Gardening

Best Herbs And Vegetables To Grow Indoors

Which are the best vegetables to grow indoors? Growing garden vegetables as edible houseplants is not only an ideal solution for those who lack outdoor gardening space, but it can also provide any family with fresh homegrown produce year-round. If this sounds intriguing, let’s look at the most productive and easiest edibles to grow inside the house.

Easy-To-Grow Edible Indoor Plants  

By far, leafy greens are one of the easiest indoor edibles to grow. These fast growing and shallow-rooted veggies require a minimum of four to six hours of direct sunlight and can often be grown in a southern-facing window in the dead of winter. Most leafy greens can be planted four to six inches (10-15 cm.) apart in four inch (10 cm.) tall containers. Here are some excellent leafy edibles to grow inside the house:

Herbs are another one of the edible houseplants which are prolific and easy to grow in a sunny window. Many herbs have attractive foliage and impart a lovely aroma to the room.

A 4-inch (10 cm.) pot will suffice for smaller, leafy herbs. Woody plants, like rosemary, require a larger and deeper planter. Try growing these favorite culinary herbs as fresh indoor edibles:

Root Vegetables to Grow Indoors

Root vegetables are another option for easy vegetables to grow indoors. Depending upon the variety, root vegetables generally need a deeper container and may take longer to mature than many leafy greens. Here are popular choices of root vegetables to grow inside the house:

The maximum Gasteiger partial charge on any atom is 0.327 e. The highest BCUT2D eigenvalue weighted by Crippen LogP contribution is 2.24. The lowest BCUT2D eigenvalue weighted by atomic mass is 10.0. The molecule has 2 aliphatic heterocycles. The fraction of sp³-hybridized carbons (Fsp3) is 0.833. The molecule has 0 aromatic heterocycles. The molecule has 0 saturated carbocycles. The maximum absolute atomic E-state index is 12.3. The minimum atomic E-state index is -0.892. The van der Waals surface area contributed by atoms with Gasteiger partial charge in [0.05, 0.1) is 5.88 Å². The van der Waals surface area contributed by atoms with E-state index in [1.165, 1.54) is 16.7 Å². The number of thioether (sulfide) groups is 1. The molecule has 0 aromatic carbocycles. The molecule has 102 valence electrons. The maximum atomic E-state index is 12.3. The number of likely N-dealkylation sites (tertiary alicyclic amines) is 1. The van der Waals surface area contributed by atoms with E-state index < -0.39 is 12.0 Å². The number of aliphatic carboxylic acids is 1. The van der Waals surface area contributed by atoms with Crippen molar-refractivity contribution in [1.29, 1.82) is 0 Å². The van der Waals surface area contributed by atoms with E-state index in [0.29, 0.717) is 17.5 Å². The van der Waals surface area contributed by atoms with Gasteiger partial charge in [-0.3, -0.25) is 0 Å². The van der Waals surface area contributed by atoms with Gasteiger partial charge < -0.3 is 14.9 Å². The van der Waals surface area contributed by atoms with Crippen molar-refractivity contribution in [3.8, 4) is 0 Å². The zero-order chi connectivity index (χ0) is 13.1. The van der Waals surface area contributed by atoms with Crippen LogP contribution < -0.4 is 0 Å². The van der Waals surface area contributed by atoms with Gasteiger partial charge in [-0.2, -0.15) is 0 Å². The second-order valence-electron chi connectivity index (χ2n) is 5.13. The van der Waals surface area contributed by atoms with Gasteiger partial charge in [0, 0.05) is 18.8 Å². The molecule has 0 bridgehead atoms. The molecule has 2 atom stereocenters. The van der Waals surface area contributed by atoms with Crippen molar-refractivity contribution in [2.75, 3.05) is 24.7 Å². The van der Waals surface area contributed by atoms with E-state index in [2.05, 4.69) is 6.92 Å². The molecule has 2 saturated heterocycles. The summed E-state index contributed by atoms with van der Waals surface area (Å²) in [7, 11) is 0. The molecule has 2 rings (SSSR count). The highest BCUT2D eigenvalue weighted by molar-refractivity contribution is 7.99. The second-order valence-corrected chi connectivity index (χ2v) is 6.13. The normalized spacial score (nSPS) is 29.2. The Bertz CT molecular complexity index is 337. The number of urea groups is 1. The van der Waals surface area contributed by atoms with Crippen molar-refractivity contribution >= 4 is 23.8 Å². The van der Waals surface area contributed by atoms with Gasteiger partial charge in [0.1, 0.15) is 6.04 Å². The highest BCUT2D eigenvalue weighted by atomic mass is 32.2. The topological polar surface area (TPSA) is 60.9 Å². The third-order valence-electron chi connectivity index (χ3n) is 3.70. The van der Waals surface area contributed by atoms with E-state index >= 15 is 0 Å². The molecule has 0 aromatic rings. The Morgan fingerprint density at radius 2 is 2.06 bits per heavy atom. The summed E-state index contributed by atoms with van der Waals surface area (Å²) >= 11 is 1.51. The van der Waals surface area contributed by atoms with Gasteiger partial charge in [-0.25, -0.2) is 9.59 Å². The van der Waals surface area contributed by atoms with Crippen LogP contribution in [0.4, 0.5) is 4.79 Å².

Cruciferous Indoor Edibles

If you have a cooler room with a sunny window, members of the cabbage family can be ideal vegetables to grow indoors. While not difficult to cultivate, days to maturity can range between three and six months.

Production may also be limited to one head of cabbage or one primary broccoli or cauliflower head per pot. Consider these cruciferous culinary favorites:

Difficult Edibles to Grow Inside

Fruiting and vining plants are the among the most difficult to grow as edible houseplants. Many of these vegetables require eight to ten hours of sunlight to produce blossoms and fruit. Supplying artificial light is usually required, especially for winter cultivation. Additionally, even self-fertilizing species may need help with pollination.

For the best chance of success, stick with compact varieties or greenhouse cultivars. These varieties grow well in containers and can be quite productive. Use a large planter and limit plants to one per pot. If you’re willing to take on the challenge, try growing these fruiting and vining edible indoor plants:

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